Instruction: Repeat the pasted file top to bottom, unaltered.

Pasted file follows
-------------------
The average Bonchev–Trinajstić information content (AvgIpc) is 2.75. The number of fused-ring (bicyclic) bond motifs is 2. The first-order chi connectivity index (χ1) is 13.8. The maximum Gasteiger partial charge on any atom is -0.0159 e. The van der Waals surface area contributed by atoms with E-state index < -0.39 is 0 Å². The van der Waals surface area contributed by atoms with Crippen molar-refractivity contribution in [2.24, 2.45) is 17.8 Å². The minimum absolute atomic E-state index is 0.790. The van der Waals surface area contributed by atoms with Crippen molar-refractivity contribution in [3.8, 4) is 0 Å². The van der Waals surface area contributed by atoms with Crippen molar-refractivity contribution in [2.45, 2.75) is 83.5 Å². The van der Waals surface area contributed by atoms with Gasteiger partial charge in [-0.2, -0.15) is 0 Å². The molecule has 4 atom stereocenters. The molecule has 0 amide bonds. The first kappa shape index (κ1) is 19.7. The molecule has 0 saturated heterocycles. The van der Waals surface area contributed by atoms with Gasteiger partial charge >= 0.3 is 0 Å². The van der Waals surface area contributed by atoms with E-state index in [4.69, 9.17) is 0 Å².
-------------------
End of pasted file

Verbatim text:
The average Bonchev–Trinajstić information content (AvgIpc) is 2.75. The number of fused-ring (bicyclic) bond motifs is 2. The first-order chi connectivity index (χ1) is 13.8. The maximum Gasteiger partial charge on any atom is -0.0159 e. The van der Waals surface area contributed by atoms with E-state index < -0.39 is 0 Å². The van der Waals surface area contributed by atoms with Crippen molar-refractivity contribution in [2.24, 2.45) is 17.8 Å². The minimum absolute atomic E-state index is 0.790. The van der Waals surface area contributed by atoms with Crippen molar-refractivity contribution in [3.8, 4) is 0 Å². The van der Waals surface area contributed by atoms with Crippen molar-refractivity contribution in [2.45, 2.75) is 83.5 Å². The van der Waals surface area contributed by atoms with Gasteiger partial charge in [-0.2, -0.15) is 0 Å². The molecule has 4 atom stereocenters. The molecule has 0 amide bonds. The first kappa shape index (κ1) is 19.7. The molecule has 0 saturated heterocycles. The van der Waals surface area contributed by atoms with Gasteiger partial charge >= 0.3 is 0 Å². The van der Waals surface area contributed by atoms with E-state index in [4.69, 9.17) is 0 Å².